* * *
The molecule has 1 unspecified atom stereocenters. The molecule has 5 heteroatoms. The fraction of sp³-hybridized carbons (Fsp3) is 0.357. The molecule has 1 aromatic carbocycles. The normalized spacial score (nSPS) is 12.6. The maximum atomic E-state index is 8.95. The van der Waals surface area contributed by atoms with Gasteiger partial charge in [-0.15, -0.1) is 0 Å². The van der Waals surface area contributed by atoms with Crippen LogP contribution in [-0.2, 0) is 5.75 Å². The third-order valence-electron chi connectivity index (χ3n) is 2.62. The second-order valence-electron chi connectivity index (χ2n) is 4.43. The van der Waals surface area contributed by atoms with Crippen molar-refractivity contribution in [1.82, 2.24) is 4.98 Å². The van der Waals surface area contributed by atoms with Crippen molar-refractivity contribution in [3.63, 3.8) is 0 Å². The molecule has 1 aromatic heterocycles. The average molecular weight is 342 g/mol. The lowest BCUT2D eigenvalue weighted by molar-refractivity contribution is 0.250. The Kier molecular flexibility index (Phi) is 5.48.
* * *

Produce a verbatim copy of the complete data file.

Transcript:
The molecule has 1 unspecified atom stereocenters. The molecule has 5 heteroatoms. The fraction of sp³-hybridized carbons (Fsp3) is 0.357. The molecule has 1 aromatic carbocycles. The normalized spacial score (nSPS) is 12.6. The maximum atomic E-state index is 8.95. The van der Waals surface area contributed by atoms with Gasteiger partial charge in [-0.15, -0.1) is 0 Å². The van der Waals surface area contributed by atoms with Crippen LogP contribution in [-0.2, 0) is 5.75 Å². The third-order valence-electron chi connectivity index (χ3n) is 2.62. The second-order valence-electron chi connectivity index (χ2n) is 4.43. The van der Waals surface area contributed by atoms with Crippen molar-refractivity contribution in [1.82, 2.24) is 4.98 Å². The van der Waals surface area contributed by atoms with Crippen molar-refractivity contribution in [3.63, 3.8) is 0 Å². The molecule has 1 aromatic heterocycles. The average molecular weight is 342 g/mol. The lowest BCUT2D eigenvalue weighted by molar-refractivity contribution is 0.250. The Kier molecular flexibility index (Phi) is 5.48.